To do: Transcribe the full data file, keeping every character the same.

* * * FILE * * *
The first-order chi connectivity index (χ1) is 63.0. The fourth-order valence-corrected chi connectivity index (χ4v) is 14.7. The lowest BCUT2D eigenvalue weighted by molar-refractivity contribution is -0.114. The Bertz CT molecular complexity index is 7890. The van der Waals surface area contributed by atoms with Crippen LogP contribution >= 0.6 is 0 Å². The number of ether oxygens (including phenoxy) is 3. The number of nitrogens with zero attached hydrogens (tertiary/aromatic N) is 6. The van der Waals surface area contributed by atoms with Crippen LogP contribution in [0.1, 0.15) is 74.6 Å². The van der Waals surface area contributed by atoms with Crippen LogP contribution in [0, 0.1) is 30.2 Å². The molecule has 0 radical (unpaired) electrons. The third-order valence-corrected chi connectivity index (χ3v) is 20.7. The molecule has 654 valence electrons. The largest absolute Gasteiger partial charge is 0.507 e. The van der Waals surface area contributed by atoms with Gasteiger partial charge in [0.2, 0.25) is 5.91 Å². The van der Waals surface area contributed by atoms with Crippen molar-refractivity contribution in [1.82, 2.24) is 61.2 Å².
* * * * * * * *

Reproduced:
The first-order chi connectivity index (χ1) is 63.0. The fourth-order valence-corrected chi connectivity index (χ4v) is 14.7. The lowest BCUT2D eigenvalue weighted by molar-refractivity contribution is -0.114. The Bertz CT molecular complexity index is 7890. The van der Waals surface area contributed by atoms with Crippen LogP contribution >= 0.6 is 0 Å². The number of ether oxygens (including phenoxy) is 3. The number of nitrogens with zero attached hydrogens (tertiary/aromatic N) is 6. The van der Waals surface area contributed by atoms with Crippen LogP contribution in [0.1, 0.15) is 74.6 Å². The van der Waals surface area contributed by atoms with Crippen LogP contribution in [0, 0.1) is 30.2 Å². The molecule has 0 radical (unpaired) electrons. The third-order valence-corrected chi connectivity index (χ3v) is 20.7. The molecule has 654 valence electrons. The largest absolute Gasteiger partial charge is 0.507 e. The van der Waals surface area contributed by atoms with Gasteiger partial charge in [0.2, 0.25) is 5.91 Å². The van der Waals surface area contributed by atoms with Crippen molar-refractivity contribution in [1.82, 2.24) is 61.2 Å².